“Co-parenting” (also called “shared parenting”) short for cooperative parenting happens when both parents work together as a team to raise their children after the marriage or romantic relationship is over.
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The Convention on the Rights of the Child, 20 November 1989, confirmed the importance for children to have a strong relationship with both of their parents. This counts even more for children of divorced mums and dads. So, the concept of shared parenting was extended to separated and divorced families too.
Joint custody arrangements, especially after an acrimonious split, can be exhausting and infuriating. It can be exceedingly difficult to get past the history of hurts and built-up resentment you may have with your ex. Making shared decisions, seeing one another at drop-offs, or just speaking to someone you'd rather just forget can seem like impossible tasks. But while it's true that coparenting isn't an uncomplicated or perfect solution, it's the best way to get your children's needs met and ensure their closeness to both of you. Taking care of the children together, just as normal parenting, is not a natural skill and is not automatically taught. You have to start learning “on-the-job” and explore the best ways to co-parent in your situation. It can be helpful to begin thinking of your relationship with your ex as a completely new one—one that is entirely about the well being of your children, and not about either of you.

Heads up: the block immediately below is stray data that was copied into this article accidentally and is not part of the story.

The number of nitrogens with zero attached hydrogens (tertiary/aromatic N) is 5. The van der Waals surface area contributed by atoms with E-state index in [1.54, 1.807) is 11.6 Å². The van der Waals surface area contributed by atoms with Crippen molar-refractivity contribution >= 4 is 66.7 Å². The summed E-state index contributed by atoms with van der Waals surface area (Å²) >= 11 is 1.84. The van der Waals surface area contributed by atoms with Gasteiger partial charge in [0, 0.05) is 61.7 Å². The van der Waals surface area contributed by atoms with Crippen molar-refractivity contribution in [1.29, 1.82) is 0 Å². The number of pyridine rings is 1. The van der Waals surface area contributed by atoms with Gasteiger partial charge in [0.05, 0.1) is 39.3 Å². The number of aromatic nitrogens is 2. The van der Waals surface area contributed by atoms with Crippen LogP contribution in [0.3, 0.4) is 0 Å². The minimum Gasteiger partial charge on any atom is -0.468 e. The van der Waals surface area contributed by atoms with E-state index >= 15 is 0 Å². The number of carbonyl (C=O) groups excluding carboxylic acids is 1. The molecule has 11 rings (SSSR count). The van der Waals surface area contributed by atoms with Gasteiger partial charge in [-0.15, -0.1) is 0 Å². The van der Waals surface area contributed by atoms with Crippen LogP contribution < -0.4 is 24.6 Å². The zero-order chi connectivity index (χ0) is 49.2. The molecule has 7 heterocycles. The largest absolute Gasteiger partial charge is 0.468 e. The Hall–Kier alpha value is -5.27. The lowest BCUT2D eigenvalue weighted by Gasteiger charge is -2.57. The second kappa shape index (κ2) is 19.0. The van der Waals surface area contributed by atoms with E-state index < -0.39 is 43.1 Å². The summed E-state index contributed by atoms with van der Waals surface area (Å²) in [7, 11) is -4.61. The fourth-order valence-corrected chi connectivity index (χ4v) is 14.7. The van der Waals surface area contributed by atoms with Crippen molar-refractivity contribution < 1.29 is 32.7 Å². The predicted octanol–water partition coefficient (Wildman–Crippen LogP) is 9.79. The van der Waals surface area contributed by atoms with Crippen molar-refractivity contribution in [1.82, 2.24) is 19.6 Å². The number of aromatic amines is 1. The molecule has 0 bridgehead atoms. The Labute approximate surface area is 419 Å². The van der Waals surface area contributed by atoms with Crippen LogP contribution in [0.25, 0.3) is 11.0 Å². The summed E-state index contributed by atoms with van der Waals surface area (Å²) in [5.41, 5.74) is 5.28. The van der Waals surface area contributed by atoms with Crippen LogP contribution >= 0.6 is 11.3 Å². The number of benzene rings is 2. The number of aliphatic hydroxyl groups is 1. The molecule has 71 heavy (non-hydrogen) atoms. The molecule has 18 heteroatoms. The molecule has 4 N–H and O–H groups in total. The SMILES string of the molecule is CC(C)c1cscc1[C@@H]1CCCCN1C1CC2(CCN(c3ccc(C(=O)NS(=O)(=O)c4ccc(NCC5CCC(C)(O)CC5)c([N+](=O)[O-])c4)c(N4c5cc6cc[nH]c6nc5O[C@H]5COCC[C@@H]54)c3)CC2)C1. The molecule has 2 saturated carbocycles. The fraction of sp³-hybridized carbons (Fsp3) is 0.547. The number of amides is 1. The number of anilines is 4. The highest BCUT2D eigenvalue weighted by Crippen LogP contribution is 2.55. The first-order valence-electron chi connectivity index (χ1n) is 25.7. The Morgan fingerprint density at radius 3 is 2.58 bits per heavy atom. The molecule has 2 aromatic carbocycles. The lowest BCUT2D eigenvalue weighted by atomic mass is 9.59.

The main reason is because it helps the children to deal with the changes and the fact that the parents no longer want to live together. You may not be willing or wanting ever to talk again with the other parent after the relationship between two adults has ended, but you still have this special relationship which you are sharing: the relationship of being parents to your children. Doing what is best for your kids is your most important priority. The first step to being a mature, responsible co-parent is to always put your children's needs ahead of your own. Your children get continued stability and close relationships with both parents.
Through your parenting partnership, your children can recognize that they are more important than the conflict that ended the relationship and they will understand that your love for them will prevail despite changing circumstances. Children whose divorced parents have a cooperative relationship:
Children benefit from your parenting together. They are more self-confident and they feel more secure.